What's in this article?
The shingles vaccine is given as a single injection for people aged 60 or 85. Unlike the flu jab you’ll only need to have the vaccination once and you can have it at any time of the year.
The shingles vaccine is expected to reduce your risk of getting infected. If you are unlucky to go on to have the disease your symptoms may be lighter and the illness shorter.
Shingles can be very painful and uncomfortable. Many people are left with pain lasting for years after the initial rash has healed and shingles is very fatal for around 1 in 1,000 over-70s who develop it.
What Does the Shingles Vaccine Do?
The shingles vaccine, Zostavax, contains a weakened chickenpox virus (varicella-zoster virus). Vaccine helps stimulate your immune system to battle disease caused by the varicella-zoster virus.
What is shingles?
Shingles is also known as herpes zoster, very painful skin rash caused by the reactivation of the chickenpox virus (varicella-zoster virus) in people who have previously had chickenpox.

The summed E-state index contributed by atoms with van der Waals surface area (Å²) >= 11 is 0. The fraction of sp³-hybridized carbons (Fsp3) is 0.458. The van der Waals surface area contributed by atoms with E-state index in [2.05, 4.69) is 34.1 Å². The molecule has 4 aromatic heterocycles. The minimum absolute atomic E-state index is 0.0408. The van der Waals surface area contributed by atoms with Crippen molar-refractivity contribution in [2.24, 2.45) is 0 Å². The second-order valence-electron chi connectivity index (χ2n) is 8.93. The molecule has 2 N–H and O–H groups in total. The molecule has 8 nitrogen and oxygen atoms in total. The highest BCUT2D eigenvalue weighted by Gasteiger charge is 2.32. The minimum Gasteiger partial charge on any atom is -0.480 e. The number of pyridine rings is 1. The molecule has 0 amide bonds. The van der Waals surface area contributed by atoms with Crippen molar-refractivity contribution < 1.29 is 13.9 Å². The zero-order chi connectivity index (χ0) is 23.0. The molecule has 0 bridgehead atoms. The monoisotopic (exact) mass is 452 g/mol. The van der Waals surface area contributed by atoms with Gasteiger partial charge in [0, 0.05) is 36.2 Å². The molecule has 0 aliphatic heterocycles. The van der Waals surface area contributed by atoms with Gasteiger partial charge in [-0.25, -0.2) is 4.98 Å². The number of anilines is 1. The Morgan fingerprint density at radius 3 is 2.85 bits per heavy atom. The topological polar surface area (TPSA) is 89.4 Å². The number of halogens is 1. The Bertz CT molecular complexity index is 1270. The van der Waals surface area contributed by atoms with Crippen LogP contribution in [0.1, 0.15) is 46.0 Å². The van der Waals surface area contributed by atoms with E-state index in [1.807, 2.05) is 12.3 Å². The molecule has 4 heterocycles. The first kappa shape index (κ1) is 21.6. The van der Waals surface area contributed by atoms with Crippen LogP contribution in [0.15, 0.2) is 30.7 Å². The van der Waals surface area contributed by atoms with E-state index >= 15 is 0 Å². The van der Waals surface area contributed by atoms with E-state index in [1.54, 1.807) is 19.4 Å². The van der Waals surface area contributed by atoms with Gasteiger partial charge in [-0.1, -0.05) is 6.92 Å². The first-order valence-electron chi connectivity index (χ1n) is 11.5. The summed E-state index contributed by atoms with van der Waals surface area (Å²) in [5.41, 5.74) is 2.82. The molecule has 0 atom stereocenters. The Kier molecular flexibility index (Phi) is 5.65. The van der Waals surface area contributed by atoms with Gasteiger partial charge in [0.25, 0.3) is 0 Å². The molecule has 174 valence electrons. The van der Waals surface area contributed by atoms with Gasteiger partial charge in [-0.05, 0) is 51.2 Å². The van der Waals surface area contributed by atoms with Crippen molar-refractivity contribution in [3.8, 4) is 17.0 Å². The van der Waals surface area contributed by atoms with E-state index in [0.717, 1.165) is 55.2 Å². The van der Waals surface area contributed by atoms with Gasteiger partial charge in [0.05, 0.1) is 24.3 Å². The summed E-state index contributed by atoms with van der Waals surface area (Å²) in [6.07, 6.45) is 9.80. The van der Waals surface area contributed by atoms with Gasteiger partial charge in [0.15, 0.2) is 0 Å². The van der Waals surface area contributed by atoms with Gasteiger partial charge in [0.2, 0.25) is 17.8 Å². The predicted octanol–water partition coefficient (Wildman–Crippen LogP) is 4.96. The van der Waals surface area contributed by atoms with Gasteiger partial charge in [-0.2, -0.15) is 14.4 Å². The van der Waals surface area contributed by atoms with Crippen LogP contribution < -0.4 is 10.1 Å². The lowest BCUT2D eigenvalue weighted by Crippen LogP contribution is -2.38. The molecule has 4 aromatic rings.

It begins with a burning sensation in the skin followed by a rash of very painful fluid-filled blisters that can then burst and turn into sores before healing. Usually an area on just one side of the body is affected, mostly on the chest but sometimes the head, eye and face.
Who can have the shingles vaccination?
Shingles vaccination is offered routinely as part of the NHS vaccination programme for people aged 60 or 85. You become eligible for the vaccine on the first day of September after you’ve turned 60 or 85 and remains so until the last day of August the following year.
You can have vaccination at any time of year, though many people will find it convenient to have the vaccine at the same time as their annual flu vaccination.
If you are aged between 61 and 84 on the 1st September 2014 you will become eligible for the shingles vaccine on the 1st September after your 84th birthday.